Ynyslas dunes are remarkable. They are still growing, day by day, millimetre by millimetre, providing a home for many rare plants and insects. When you visit, you can see the process taking place. Earth, sea and wind in action. In the summer, the sand dunes are transformed into a colourful carpet of wild flowers and are especially renowned for their rare orchids.
Ynylas is a popular outdoors pursuits destination. When the tides out, the flat sands are often used by kiters while the estuary is good for windsurfing. Note that the waters here are not safe for bathing because of strong currents.
There are two way-marked boardwalk paths leading through the dunes and the view from one of the platforms can be stunning.
And then there's the submerged forest ... the remains of tree trunks which appear at low tide, from the days when the shingle ridge was further out to sea. This could be part of the inspiration for the famous story of the lost land of Cantre'r Gwaelod.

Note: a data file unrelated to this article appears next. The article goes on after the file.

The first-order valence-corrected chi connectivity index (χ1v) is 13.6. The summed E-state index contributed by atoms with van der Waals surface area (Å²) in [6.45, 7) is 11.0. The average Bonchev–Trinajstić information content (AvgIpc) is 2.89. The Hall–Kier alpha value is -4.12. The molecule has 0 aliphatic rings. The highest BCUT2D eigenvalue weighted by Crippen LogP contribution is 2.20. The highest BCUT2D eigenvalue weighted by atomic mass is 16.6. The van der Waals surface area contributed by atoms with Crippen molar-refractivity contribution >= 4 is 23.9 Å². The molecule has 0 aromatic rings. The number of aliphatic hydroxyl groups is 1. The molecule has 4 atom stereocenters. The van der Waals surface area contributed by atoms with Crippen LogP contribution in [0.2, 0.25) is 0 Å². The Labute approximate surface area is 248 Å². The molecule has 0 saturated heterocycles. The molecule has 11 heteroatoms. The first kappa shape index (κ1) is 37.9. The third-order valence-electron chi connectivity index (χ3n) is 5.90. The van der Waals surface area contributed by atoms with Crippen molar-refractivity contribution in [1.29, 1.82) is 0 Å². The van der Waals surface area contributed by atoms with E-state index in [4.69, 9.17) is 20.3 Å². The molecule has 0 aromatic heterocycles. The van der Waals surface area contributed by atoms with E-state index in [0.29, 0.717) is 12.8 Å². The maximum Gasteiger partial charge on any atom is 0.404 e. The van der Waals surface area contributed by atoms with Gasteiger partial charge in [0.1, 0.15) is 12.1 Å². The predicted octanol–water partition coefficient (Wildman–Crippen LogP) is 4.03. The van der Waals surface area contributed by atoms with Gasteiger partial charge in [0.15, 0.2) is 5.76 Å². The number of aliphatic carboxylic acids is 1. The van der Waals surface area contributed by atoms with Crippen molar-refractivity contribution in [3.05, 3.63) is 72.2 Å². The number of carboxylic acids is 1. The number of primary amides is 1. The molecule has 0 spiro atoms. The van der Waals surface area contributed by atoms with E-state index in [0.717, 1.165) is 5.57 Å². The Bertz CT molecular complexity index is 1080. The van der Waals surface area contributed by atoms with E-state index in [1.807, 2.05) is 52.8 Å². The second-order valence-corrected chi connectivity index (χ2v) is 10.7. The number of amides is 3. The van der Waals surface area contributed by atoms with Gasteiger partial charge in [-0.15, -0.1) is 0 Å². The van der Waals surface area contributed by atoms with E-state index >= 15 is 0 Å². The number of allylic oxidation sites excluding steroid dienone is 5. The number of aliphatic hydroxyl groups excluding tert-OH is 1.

Birds to see......
Stonechats, linnets and larks can be found in the older dunes. Listen for the larks' stream of notes high up in the air. The estuary is home to many wading birds - the shelduck, with its bright green head and chestnut patch on its chest is amongst the most colourful.
Parts of the dunes may be roped off in spring and early summer to protect rare ring plover eggs, which are laid directly on the sand.
When you look out to sea, you may see dolphins and porpoise, just some of the fascinating beach.
Grid Ref : SN610940
Time : You will easily spend a whole day here, though the trail through the dunes can be walked in an hour.
Car Park (Easter - September):
£1 per day
£3.50 for an unlimited entry season ticket
Open all the time
Access : Open at all times via the beach road.
Information centre open Easter - Early September 9.30am - 5.30pm.
Toilets open Easter - Sept.